If you haven’t had a two-hour long existential crisis lately, get to the theater and see “Song to Song.” Like the typical Terrence Malick film, “Song to Song” gives audiences an elaborate look into the human mind and soul through philosophical lines, symbolism and deliberately mapped out scenes.
Considering the intricacy of the scenes in this film, where the cinematography and dialogue are packed with deep messages, it is no surprise that the filming for the movie started five years ago. But despite the depth of each scene, “Song to Song” fails to deliver new material that we haven’t seen in every preceding Malick film.
“Song to Song” stars Ryan Gosling, Rooney Mara, Michael Fassbender and Natalie Portman, and includes appearances from Cate Blanchett, Val Kimer and Patti Smith. But “Song to Song” is not the expected result of working for years with such a hot and talented cast.
The film is about two couples in Austin, Texas. One couple is made up of Ryan Gosling and Roony Mara, and the other is Michael Fassbender and Natalie Portman. The couples both have ties to Austin’s music scene, as Gosling and Fassbender’s characters are musicians. The characters each have various personal issues that are expressed through voiceover narrations, and their emotions beg to be heard and felt intensely. It is easy to relate to the doubt, personal questioning, and feeling of being lost that is prevalent in these contemplative moments.
“Song to Song” definitely doesn’t disappoint in terms of scenery, nature shots and intimate moments of the captured. The use of natural lighting adds a majestic vibe to the filming. Each individual scene is like a movie in itself, packed full of deep and touching dialogue that intertwines perfectly with the camera angles, the lighting and the movement of the shot.
The problem, though, with every scene being so complex, is that it becomes tiresome and mentally draining to follow the flow of the movie. There isn’t much structure, so the movie goes on and on with dialogue, questioning life and the nature of the human person. There is no continuous timeline, and there is an unreal aspect to many of the scenes. The actors and actresses can often be seen rolling around on the floor, suspended in the air, or in otherwise strange positions. This is indeed interesting and aesthetically pleasing to watch, but it adds to the confusion of figuring out what message the film is trying to convey.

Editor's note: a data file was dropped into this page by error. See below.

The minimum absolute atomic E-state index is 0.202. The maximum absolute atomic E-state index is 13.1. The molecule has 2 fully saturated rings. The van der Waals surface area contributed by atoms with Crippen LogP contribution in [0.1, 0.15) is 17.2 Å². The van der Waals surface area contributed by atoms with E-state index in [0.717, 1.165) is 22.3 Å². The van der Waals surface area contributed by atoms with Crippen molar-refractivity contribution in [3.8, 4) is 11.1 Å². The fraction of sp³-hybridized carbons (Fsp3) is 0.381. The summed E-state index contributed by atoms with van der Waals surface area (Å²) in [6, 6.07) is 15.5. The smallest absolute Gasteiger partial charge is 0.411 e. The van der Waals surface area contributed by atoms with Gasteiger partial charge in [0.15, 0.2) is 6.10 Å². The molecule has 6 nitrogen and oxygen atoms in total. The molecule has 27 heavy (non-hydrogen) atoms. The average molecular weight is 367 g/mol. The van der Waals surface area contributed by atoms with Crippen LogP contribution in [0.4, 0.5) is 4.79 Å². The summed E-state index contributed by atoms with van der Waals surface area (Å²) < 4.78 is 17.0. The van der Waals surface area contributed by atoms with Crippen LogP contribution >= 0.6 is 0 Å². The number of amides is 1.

Even the most devoted Malick fans have been struggling to see where he is trying to go with his newest films. His movies up until 2011’s “Tree of Life” all delivered unique and poignant messages and are masterpieces to behold. Then, his movies degenerated into repetitive material that is leaving audiences frustrated. After “Tree Of Life” came “To the Wonder”, “Knight of Cups”, “Voyage of Time”, and now Song to Song, each of which include a lot of meaningful questions that never get answered and a plot build up that fails to ever make a resonating point. Viewers and critics have been losing patience with Malick as his films have mused on the same philosophical questions over and over.
Malick is an advocate of giving the artists he works with creative freedom. He will often film the actors unscripted, allowing them to act as they feel in the moment. This creative freedom and the unique look into the actor or actress themselves is very interesting to see. However, it further adds to the lack of structure and coherence of the film. It is rarely apparent what is going on in the characters’ minds, and sometimes the actions and expressions of the characters seem detached from the words that are being said.
Watching a film by Terrance Malick has always been challenging, especially if you want to take meaning from the film or figure out what it is about. Usually, directors slowly grow into finding a unifying theme and it becomes easier to understand the content of their films and the direction in which they are heading. It is the opposite with Malick. It is becoming harder and harder to understand the meaning of individual movies, let alone overarching themes in his directing. “Song to Song” further supports the growing suspicion that maybe we will never understand Malick, and maybe he doesn’t have a grand plan after all.
Bailee may be reached at